Thought leadership on how we can support agriculture to adapt to the world:

now, next and beyond.


Global food production is in a race to keep pace with the world’s expanding population. Farmers need to grow more from less while safeguarding their soil and the environment. To meet the challenge, agriculture is undergoing a fourth revolution, and Views on Agriculture, launched with a print edition at The World Food Prize in October 2023, convenes leaders shaping this journey.  

Read on to discover insights, innovations, and cutting-edge research that will help advance food, farming and agriculture in the year ahead, and far beyond.

Viewsonag magazine

Innovating a sustainable food system

It’s a pivotal time in agriculture. The future of food production hinges on delivering new tools and technologies to farmers that help solve farm- and field-level challenges while improving overall sustainability.

My View on Agriculture is that sustainable innovation is the only path forward. When we think about the world’s increasing needs not only for food, but also to protect our natural resources and transition to renewable fuels – going into 2024 and beyond – we must innovate.

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Sustainable innovation is the only path forward.”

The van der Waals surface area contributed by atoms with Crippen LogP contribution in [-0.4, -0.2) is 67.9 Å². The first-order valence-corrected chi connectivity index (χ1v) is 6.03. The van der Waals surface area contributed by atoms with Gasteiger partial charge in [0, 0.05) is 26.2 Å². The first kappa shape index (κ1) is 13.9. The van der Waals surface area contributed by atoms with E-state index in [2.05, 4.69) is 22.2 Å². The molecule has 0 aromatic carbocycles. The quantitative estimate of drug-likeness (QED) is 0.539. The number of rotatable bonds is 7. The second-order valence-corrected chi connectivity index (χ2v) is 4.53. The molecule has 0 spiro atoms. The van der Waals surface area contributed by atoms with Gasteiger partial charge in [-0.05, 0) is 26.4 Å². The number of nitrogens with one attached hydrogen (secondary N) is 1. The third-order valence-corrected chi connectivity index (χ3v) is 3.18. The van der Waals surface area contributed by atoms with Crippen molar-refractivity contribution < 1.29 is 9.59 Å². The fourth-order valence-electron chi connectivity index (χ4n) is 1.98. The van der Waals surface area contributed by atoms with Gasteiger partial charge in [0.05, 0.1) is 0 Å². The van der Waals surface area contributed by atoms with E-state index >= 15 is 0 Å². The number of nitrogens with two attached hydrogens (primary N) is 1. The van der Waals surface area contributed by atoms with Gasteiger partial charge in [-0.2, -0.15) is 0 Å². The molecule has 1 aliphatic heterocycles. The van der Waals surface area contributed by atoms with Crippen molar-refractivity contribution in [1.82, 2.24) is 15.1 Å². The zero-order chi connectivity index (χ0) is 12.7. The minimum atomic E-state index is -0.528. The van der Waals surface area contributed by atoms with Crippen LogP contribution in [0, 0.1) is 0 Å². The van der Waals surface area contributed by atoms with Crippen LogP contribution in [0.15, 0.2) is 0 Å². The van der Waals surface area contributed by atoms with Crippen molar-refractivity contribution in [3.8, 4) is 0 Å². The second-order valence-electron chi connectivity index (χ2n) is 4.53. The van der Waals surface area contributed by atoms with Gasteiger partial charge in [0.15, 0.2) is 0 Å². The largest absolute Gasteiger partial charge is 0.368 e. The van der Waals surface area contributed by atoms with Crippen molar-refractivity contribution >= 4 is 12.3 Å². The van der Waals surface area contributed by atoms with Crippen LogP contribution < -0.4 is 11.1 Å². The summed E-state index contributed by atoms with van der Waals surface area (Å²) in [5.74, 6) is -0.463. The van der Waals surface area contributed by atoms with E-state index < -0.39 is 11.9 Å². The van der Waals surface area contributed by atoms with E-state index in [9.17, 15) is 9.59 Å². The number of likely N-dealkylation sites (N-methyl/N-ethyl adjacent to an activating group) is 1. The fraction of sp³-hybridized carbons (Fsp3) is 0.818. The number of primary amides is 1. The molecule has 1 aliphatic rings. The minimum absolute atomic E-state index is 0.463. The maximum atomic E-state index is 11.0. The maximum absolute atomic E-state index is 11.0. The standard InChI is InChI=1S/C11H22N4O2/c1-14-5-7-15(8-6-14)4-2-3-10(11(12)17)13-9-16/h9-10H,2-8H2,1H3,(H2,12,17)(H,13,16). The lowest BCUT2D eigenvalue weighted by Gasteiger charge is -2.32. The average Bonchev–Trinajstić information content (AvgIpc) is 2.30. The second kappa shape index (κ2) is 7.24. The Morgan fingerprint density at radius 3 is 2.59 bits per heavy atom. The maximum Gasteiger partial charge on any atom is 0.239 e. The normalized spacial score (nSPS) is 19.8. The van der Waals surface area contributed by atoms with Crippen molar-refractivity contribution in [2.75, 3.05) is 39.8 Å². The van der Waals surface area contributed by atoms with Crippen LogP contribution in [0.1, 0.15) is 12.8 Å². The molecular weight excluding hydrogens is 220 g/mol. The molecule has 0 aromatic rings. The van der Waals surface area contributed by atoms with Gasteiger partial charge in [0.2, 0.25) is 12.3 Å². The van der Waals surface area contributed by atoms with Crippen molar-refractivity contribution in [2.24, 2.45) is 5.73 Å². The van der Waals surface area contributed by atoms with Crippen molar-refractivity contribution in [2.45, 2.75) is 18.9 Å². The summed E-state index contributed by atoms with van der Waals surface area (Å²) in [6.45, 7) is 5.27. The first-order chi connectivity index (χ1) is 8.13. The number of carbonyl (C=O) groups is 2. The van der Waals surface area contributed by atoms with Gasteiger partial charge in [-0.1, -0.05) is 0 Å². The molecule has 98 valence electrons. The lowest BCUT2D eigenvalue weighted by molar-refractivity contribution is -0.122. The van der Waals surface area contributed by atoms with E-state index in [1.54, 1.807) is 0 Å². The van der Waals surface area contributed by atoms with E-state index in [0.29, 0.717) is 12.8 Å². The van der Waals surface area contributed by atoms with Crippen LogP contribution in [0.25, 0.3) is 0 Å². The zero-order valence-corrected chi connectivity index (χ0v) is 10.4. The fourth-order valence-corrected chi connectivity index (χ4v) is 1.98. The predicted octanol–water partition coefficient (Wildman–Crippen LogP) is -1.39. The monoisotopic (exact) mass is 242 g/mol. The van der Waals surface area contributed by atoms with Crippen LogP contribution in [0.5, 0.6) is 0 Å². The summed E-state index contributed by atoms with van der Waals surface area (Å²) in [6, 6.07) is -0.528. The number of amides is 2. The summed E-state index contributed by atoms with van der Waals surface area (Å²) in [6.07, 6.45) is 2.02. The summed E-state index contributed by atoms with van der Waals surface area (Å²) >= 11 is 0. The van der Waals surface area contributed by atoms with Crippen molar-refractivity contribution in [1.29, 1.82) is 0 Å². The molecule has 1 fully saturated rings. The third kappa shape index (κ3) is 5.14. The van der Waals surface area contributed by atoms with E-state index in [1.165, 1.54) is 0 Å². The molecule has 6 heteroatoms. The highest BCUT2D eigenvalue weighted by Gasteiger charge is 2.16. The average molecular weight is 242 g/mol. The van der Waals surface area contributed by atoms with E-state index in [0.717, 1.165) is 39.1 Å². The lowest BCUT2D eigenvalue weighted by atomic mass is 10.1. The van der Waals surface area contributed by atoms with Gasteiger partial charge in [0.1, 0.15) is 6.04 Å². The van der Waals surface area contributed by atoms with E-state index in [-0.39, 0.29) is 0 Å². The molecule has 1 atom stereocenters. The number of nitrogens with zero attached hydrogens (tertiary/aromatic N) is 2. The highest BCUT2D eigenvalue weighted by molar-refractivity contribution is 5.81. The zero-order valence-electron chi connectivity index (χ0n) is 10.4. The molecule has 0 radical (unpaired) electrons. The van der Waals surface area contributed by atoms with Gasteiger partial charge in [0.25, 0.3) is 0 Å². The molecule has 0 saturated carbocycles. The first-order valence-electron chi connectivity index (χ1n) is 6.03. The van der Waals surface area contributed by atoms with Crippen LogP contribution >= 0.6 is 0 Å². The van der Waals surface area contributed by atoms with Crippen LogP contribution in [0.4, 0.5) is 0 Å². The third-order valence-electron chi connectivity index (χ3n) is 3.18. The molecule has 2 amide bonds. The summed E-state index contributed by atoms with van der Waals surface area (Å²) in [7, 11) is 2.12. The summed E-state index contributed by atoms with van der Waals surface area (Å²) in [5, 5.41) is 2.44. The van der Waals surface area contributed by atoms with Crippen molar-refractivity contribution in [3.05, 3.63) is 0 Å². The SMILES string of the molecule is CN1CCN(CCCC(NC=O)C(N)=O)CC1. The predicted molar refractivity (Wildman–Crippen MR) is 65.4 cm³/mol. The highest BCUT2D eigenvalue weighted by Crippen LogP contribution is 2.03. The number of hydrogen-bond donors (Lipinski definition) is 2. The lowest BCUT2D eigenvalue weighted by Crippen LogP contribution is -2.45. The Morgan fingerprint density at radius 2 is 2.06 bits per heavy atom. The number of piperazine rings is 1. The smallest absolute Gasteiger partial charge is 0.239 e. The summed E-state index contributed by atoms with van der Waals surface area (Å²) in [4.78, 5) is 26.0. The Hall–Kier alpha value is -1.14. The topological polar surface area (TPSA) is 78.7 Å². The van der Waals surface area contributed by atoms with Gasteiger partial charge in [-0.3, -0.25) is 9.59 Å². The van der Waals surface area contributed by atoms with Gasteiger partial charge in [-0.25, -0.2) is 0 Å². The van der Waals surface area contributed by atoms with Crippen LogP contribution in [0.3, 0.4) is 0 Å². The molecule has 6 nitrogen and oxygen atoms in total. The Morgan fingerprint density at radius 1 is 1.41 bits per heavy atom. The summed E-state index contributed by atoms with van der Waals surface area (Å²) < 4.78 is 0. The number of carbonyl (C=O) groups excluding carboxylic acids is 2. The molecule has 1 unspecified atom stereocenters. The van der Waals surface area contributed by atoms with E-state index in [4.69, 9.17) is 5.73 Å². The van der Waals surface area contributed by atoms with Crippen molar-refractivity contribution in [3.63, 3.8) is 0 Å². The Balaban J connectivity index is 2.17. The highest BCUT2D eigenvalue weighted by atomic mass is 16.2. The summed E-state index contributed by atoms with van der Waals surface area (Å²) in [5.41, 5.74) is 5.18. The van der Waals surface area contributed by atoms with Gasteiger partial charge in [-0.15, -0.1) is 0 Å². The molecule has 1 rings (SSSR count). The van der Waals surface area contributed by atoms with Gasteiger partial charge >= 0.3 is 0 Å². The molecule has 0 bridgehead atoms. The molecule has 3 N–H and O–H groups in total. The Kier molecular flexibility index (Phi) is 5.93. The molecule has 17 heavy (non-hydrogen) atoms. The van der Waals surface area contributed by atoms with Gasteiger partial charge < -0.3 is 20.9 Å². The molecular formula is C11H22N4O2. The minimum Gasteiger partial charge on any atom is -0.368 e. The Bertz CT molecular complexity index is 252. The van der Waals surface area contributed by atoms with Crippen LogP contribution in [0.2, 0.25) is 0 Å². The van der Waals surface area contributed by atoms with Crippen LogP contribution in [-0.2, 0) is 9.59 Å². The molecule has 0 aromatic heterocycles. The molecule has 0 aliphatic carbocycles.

Sam Eathington
Executive Vice President, Chief Technology and Digital Officer of Corteva Agriscience

Views on Agriculture is showcasing the positive steps agriscience is making towards our goal of elevating innovation and inspiring action to sustainably increase the quality, quantity, and availability of food for all.”

Ambassador Terry Branstad
Ambassador Terry Branstad
President of the World Food Prize Foundation

Harnessing change

By Ambassador Terry Branstad

My family and I have been involved in agriculture for 140 years. Since my ancestors began tilling the soil in Winnebago county, we have seen incredible advancements and constant challenges to meeting the needs of a growing domestic and global population.

During my first term as Governor of Iowa, we successfully managed the farm crisis of the 1980s. We worked tirelessly to diversify, invest in new technologies, and bring additional value to our crops. We understood the implications of our work: we were not just fighting for the future of the family farm but for the ability to feed the world.

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Podcast – coming soon

As the first gene-edited foods appear on supermarket shelves, we go on a quest to find out how this relatively new technology works, why it has garnered interest among scientists, farmers, and food security experts, and why a restaurateur who was previously outspoken about genetic modification is finding comfort in new precision editing technologies.